I've embedded above the fourth video in the series - "Skull of the Olinguito" - which explains how new species can be discovered in archived specimens:
Considering the number of specimens collected during the trip, it’s little wonder that the olinguito—Mammal #66573, a raccoon relative originally identified as a kinkajou—spent nearly 90 years on the Museum’s shelves before being described as the new species Bassaricyon neblina in 2013.
The third video in the series was Six Ways to Prepare a Coelacanth.  The previous two, and subsequent ones to be released on a monthly basis, are available here.  These are concise, interesting, high-production-quality videos tailored for anyone with an interest in the natural world.

Limpet teeth - nature's strongest natural material

"Spider silk is famous for its amazing toughness, and until recently a tensile strength of 1.3 gigapascals (GPa) was enough to earn it the title of strongest natural material. However, researchers report online today in the Journal of the Royal Society Interface that the record books need to be updated to properly recognize the incredible strength of the limpet teeth. Marine snails known as limpets (Patella vulgata) spend most of their lives scraping a set of small teeth along rocks in shallow ocean waters, looking for food. The constant grinding would be enough to quickly reduce most natural materials to nubs, but the limpets’ teeth boast a tensile strength of between 3 and 6.5 GPa..."
Microphotograph via the Washington Post, which offers these observations:
The teeth also bested several man-made materials, including Kevlar, a synthetic fiber used to make bulletproof vests and puncture-proof tires. The amount of weight it can withstand, Barber told the BBC, can be compared to a strand of spaghetti used to hold up more than 3,300 pounds, the weight of an adult female hippopotamus.

Their secret is in the size of their fibers, which are 1/100th the diameter of a human hair. The ultra-thin filaments avoid the holes and defects that plague larger strands — including man-made carbon fibers — meaning any structure they compose is also flawless, regardless of how big it gets.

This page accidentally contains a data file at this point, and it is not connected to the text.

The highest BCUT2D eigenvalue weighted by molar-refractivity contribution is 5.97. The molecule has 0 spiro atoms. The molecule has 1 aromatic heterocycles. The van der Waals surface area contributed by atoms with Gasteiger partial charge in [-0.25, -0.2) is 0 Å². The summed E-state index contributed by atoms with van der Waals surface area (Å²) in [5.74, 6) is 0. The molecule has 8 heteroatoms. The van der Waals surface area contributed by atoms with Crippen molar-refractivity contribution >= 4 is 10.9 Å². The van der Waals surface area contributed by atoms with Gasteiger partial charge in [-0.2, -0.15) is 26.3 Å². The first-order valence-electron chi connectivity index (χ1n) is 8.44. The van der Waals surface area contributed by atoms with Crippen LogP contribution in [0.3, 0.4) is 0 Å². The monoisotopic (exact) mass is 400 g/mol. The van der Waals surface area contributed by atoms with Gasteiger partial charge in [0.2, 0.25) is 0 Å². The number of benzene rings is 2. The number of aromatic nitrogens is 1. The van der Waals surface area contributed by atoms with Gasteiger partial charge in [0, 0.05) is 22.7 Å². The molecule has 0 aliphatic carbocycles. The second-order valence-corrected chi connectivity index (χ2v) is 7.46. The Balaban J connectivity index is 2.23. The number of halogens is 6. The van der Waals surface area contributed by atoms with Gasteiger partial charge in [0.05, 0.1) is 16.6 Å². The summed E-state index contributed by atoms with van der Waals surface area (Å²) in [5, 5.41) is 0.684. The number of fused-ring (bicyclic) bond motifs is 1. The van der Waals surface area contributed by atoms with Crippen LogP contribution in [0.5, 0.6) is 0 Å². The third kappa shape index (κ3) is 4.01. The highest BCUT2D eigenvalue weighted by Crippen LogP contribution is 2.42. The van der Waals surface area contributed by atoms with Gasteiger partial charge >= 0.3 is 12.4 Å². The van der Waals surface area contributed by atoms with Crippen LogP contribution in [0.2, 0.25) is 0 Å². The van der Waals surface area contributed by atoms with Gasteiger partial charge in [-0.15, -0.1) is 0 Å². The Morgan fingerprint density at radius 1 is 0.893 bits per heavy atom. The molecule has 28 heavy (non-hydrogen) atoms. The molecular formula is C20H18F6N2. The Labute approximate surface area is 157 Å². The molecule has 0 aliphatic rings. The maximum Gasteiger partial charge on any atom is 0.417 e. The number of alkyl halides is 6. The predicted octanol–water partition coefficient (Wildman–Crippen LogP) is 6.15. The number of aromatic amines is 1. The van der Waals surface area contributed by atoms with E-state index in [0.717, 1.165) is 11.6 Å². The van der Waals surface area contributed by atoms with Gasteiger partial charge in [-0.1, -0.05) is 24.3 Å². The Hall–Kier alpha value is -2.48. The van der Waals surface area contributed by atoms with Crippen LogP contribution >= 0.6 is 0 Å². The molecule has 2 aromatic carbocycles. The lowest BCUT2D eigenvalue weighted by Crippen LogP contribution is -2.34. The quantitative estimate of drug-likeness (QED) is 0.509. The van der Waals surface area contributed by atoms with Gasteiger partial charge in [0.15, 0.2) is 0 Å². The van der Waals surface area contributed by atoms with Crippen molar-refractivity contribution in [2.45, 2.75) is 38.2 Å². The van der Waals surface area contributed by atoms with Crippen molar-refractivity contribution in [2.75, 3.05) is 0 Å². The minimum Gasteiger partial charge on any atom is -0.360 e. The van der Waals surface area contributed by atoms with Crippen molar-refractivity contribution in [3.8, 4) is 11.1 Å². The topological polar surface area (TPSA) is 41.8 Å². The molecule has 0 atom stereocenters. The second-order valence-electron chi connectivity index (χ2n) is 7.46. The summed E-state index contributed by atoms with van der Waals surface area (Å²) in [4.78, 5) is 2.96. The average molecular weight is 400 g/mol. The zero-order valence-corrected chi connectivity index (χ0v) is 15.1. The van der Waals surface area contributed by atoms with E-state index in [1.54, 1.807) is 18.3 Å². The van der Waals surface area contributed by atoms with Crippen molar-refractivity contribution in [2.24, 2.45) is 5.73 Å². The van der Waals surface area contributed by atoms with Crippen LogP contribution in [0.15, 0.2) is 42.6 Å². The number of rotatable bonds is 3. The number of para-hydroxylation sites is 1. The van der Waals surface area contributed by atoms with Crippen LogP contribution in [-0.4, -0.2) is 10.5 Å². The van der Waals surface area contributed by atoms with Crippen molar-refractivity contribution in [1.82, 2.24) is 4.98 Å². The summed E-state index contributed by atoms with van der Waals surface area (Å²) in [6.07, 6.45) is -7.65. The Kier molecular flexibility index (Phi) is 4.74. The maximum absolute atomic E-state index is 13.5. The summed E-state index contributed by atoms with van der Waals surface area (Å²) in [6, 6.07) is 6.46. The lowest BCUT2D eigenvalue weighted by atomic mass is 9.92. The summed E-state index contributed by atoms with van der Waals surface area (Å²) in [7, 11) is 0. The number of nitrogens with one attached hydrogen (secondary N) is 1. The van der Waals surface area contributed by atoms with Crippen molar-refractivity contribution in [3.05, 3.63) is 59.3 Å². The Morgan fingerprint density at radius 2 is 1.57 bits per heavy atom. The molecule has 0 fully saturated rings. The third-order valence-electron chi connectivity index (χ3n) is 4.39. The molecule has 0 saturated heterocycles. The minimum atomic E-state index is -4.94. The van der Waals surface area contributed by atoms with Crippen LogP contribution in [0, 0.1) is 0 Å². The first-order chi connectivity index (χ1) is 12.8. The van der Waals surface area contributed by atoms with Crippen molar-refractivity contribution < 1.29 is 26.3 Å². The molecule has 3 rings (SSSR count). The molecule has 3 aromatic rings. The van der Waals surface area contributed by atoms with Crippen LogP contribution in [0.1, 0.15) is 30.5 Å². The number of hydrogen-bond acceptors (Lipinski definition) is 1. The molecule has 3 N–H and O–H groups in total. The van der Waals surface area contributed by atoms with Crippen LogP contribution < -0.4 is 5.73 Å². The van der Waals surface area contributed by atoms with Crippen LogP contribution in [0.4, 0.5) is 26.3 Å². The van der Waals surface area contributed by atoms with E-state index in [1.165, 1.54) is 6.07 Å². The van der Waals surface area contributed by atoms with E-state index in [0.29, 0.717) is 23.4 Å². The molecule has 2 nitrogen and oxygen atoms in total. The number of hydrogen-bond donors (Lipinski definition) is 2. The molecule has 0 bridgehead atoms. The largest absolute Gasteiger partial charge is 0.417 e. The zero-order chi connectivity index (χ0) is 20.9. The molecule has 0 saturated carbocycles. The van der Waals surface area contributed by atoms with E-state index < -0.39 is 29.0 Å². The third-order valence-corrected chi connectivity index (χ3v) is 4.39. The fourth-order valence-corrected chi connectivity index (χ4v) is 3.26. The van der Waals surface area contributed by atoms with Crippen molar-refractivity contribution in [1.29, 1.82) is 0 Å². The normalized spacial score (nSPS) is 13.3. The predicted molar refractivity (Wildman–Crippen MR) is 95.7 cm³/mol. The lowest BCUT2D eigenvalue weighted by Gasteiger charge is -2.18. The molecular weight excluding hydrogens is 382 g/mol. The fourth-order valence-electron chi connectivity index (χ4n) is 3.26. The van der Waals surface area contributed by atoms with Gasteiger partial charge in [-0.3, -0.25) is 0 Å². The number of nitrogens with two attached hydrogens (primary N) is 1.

The original publication is here.

17 nude people

Body-painting artist Emma Hack piled 17 naked models up on the floor before arranging their arms, heads and legs into the shape of a small hatchback. She covered them in shades of blue, white, black and silver paint to highlight every detail, including the alloy wheels and number plate...and she even made it look like the car had been involved in a small shunt [?] by exposing the "engine" and leaving the front "bumper" hanging off. 
One of the photos at The Week in Pictures at The Telegraph.

Photo credit: MAC/Emma Hack/Jacqui Way/Solent

Addendum: Reposted from 2012 to add this "making of" video:

19 February 2015

Fennec fox


This evocative photo by Bruno D'Amicis was one of the winning entries in the 2014 World Press Photo of the Year competition.  These are his notes:
An adult fennec fox crouches in a village sheep pen [in Tunisia]. The fox had been captured as a cub, and kept as a pet for over a year.

The fennec is the smallest of the Canidae (dog family) and is found in desert and semi-desert areas of North Africa. It is particularly well-adapted to desert conditions—its large ears help dissipate heat, furry under-paws provide insulation against hot sands, and it can live without water for long periods, deriving all it needs from its prey. Fennecs are not an endangered species, but—prized for their appearance—they are systematically being captured to be sold as pets, or used to make money from tourists wishing to pose for souvenir photographs.

The history of dunking in basketball